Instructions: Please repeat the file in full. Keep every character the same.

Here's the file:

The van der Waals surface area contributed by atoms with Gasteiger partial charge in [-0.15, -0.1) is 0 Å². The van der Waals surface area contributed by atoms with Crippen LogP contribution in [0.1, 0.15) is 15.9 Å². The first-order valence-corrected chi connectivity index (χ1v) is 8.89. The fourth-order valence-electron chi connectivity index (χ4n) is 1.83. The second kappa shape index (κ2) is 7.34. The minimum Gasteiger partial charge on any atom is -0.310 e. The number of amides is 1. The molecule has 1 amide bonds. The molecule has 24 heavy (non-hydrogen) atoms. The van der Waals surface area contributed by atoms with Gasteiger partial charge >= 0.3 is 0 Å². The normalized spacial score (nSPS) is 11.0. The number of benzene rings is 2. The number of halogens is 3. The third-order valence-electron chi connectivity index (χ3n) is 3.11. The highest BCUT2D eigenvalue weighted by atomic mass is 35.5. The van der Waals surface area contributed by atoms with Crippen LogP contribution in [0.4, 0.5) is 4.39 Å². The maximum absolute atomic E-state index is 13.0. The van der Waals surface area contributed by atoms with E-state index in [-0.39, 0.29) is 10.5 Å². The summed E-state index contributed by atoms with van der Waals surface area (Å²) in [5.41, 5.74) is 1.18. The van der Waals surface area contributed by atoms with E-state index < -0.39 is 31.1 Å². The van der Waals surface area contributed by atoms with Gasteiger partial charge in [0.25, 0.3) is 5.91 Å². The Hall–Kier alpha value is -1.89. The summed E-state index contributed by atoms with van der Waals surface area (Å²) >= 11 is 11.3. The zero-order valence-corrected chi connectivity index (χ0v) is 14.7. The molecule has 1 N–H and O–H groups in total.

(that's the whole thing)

The van der Waals surface area contributed by atoms with Gasteiger partial charge in [-0.15, -0.1) is 0 Å². The van der Waals surface area contributed by atoms with Crippen LogP contribution in [0.1, 0.15) is 15.9 Å². The first-order valence-corrected chi connectivity index (χ1v) is 8.89. The fourth-order valence-electron chi connectivity index (χ4n) is 1.83. The second kappa shape index (κ2) is 7.34. The minimum Gasteiger partial charge on any atom is -0.310 e. The number of amides is 1. The molecule has 1 amide bonds. The molecule has 24 heavy (non-hydrogen) atoms. The van der Waals surface area contributed by atoms with Gasteiger partial charge >= 0.3 is 0 Å². The normalized spacial score (nSPS) is 11.0. The number of benzene rings is 2. The number of halogens is 3. The third-order valence-electron chi connectivity index (χ3n) is 3.11. The highest BCUT2D eigenvalue weighted by atomic mass is 35.5. The van der Waals surface area contributed by atoms with Crippen LogP contribution in [0.4, 0.5) is 4.39 Å². The maximum absolute atomic E-state index is 13.0. The van der Waals surface area contributed by atoms with E-state index in [-0.39, 0.29) is 10.5 Å². The summed E-state index contributed by atoms with van der Waals surface area (Å²) in [5.41, 5.74) is 1.18. The van der Waals surface area contributed by atoms with E-state index < -0.39 is 31.1 Å². The van der Waals surface area contributed by atoms with Gasteiger partial charge in [0.25, 0.3) is 5.91 Å². The Hall–Kier alpha value is -1.89. The summed E-state index contributed by atoms with van der Waals surface area (Å²) >= 11 is 11.3. The zero-order valence-corrected chi connectivity index (χ0v) is 14.7. The molecule has 1 N–H and O–H groups in total.